WASHINGTON (BP)–The “breathtaking” potential of genetic technology presents both ethical and public policy challenges in the wake of the mapping of the human genome, a Southern Baptist ethicist said on Capitol Hill.
Speaking to a group of congressional staff members April 6, C. Ben Mitchell called for the rejection of eugenics and the adoption of privacy legislation as some of the responses to a genetics revolution. Mitchell is a biomedical consultant to the Southern Baptist Ethics & Religious Liberty Commission, as well as associate professor of bioethics and contemporary culture at Trinity Evangelical Divinity School in suburban Chicago.
The mapping of the human genome, which was announced earlier this year, provides the “potential for understanding the genetic linkage” to 4,000 to 5,000 disease conditions, Mitchell said. It is “hard to overestimate” the benefits that could come from this development, but he is “not under any illusion that we will usher in a genetic utopia,” Mitchell said.
The potential benefits include the prevention of diseases and drug therapies that target specific conditions in a person, he said.
The ethical challenges that come with this technology include, Mitchell said:
— The gap between diagnosis of a disease condition or a gene that causes a disease and developing a therapy for the disease may be years.
— There will be socio-economic costs for investing overwhelming resources in genetic technology.
— The potential for discrimination and the loss of genetic privacy is great.
— The distinction between therapy and enhancement will be debated, as well as the question of who makes this determination.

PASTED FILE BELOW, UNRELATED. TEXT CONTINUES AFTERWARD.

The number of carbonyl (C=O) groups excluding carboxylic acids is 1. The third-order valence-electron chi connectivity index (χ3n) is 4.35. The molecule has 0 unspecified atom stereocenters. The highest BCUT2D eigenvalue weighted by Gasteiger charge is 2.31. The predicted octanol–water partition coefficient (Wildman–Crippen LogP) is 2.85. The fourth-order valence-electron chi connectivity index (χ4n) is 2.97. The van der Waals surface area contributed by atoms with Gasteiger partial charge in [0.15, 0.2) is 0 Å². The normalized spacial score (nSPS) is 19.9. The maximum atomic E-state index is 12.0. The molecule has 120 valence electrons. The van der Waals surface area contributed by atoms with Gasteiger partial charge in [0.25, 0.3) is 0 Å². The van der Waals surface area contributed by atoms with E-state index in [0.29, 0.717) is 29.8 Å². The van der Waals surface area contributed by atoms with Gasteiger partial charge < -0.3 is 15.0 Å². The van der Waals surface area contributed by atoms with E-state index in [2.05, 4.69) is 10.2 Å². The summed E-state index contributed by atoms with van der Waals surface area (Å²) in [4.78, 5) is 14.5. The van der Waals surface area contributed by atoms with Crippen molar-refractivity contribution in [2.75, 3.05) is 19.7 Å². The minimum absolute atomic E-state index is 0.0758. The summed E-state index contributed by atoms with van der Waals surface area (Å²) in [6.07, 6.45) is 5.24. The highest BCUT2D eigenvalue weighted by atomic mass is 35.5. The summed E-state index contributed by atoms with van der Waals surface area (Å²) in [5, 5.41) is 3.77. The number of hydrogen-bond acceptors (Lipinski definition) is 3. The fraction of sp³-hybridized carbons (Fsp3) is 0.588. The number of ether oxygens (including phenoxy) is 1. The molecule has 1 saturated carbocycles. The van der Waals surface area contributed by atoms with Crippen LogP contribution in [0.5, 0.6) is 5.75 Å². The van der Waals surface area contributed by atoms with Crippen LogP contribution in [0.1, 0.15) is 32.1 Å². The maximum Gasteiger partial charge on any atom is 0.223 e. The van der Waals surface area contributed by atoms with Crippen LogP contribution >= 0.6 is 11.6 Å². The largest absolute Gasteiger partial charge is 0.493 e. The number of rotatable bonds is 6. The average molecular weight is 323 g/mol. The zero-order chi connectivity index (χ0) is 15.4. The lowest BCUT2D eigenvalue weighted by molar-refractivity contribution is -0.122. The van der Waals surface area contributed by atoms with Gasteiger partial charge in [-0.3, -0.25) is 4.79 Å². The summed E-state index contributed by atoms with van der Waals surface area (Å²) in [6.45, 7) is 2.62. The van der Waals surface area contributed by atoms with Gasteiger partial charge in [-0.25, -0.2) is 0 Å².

— There is the danger of a new eugenics movement taking advantage of the technology.
The ability to identify genes that cause diseases can have various ramifications, Mitchell said, including: The creation of a new class, which he labeled “the presymptomatic ill;” potential psychological problems for children and the parents of newborns; and the encouragement for parents to abort their unborn child when tests show he has such a gene.
A March of Dimes poll in 1993 showed 11 percent of parents would abort their child if his genome is predisposed to obesity, Mitchell said.
In some cases, the presence of a disease gene only means the potential for an illness exists, he said. Some conditions can be avoided or controlled by “lifestyle choices,” he told the congressional staffers.
The technology also may result in insurance companies and employers seeking to know about any genetic propensities for diseases before insuring or hiring people, Mitchell said. In 1997, 6 to 10 percent of companies used genetic tests for employment purposes, he said. Only about 40 percent of states have laws protecting employees from genetic discrimination, he said.
Given these ethical dilemmas, Mitchell called for the following actions in the United States:
— Adoption of federal legislation protecting genetic privacy.
— Resistance to the “idea we are only the sum of our parts.”
— Repudiation of eugenics.
— Correction of laws that permit the patenting of genes and cell lines.
— Education of the public on genetics.
In response to Mitchell’s power-point presentation, Thomas Beam, director of the Borden Institute, acknowledged Americans have “a lot of catching up to do” on genetic technology.
Handling the genetic revolution will be difficult because American society lacks a “moral compass” and has a “love affair with autonomy,” Beam said.
“We’ve made an idol of technology,” Beam said. “Clearly, we have the same ability” to sink to where the Nazis were in the 1930s, he said.
The seminar was part of a series sponsored by two Washington-area organizations, The Ethics and Public Policy Center and The Wilberforce Forum, the research arm of Prison Fellowship.